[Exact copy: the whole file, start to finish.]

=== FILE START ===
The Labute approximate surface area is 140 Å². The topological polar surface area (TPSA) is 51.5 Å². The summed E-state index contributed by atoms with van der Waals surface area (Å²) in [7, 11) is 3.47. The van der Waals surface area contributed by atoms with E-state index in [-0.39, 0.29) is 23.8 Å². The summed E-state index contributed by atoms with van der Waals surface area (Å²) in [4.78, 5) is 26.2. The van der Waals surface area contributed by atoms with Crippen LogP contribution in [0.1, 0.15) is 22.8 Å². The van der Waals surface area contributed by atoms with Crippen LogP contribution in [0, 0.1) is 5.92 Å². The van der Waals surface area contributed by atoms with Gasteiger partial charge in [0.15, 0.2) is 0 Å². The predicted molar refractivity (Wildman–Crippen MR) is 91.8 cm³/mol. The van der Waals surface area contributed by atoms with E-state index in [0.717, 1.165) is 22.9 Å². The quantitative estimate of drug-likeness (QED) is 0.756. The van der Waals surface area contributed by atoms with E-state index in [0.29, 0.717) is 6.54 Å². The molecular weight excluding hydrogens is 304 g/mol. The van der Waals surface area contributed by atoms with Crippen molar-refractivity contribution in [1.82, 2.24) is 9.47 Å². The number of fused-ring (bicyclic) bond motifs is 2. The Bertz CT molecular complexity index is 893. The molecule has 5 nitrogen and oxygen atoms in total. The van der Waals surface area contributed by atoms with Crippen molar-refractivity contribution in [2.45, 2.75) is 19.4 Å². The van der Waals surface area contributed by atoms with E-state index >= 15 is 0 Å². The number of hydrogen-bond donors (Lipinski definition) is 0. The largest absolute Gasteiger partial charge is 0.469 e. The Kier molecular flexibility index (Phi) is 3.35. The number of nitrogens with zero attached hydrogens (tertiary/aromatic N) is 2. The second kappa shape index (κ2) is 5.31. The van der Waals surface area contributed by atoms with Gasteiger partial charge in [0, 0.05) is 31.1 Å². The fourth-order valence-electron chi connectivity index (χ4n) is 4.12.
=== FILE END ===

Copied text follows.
The Labute approximate surface area is 140 Å². The topological polar surface area (TPSA) is 51.5 Å². The summed E-state index contributed by atoms with van der Waals surface area (Å²) in [7, 11) is 3.47. The van der Waals surface area contributed by atoms with E-state index in [-0.39, 0.29) is 23.8 Å². The summed E-state index contributed by atoms with van der Waals surface area (Å²) in [4.78, 5) is 26.2. The van der Waals surface area contributed by atoms with Crippen LogP contribution in [0.1, 0.15) is 22.8 Å². The van der Waals surface area contributed by atoms with Crippen LogP contribution in [0, 0.1) is 5.92 Å². The van der Waals surface area contributed by atoms with Gasteiger partial charge in [0.15, 0.2) is 0 Å². The predicted molar refractivity (Wildman–Crippen MR) is 91.8 cm³/mol. The van der Waals surface area contributed by atoms with E-state index in [0.717, 1.165) is 22.9 Å². The quantitative estimate of drug-likeness (QED) is 0.756. The van der Waals surface area contributed by atoms with E-state index in [0.29, 0.717) is 6.54 Å². The molecular weight excluding hydrogens is 304 g/mol. The van der Waals surface area contributed by atoms with Crippen molar-refractivity contribution in [1.82, 2.24) is 9.47 Å². The number of fused-ring (bicyclic) bond motifs is 2. The Bertz CT molecular complexity index is 893. The molecule has 5 nitrogen and oxygen atoms in total. The van der Waals surface area contributed by atoms with Crippen molar-refractivity contribution in [2.45, 2.75) is 19.4 Å². The van der Waals surface area contributed by atoms with E-state index >= 15 is 0 Å². The number of hydrogen-bond donors (Lipinski definition) is 0. The largest absolute Gasteiger partial charge is 0.469 e. The Kier molecular flexibility index (Phi) is 3.35. The number of nitrogens with zero attached hydrogens (tertiary/aromatic N) is 2. The second kappa shape index (κ2) is 5.31. The van der Waals surface area contributed by atoms with Gasteiger partial charge in [0, 0.05) is 31.1 Å². The fourth-order valence-electron chi connectivity index (χ4n) is 4.12.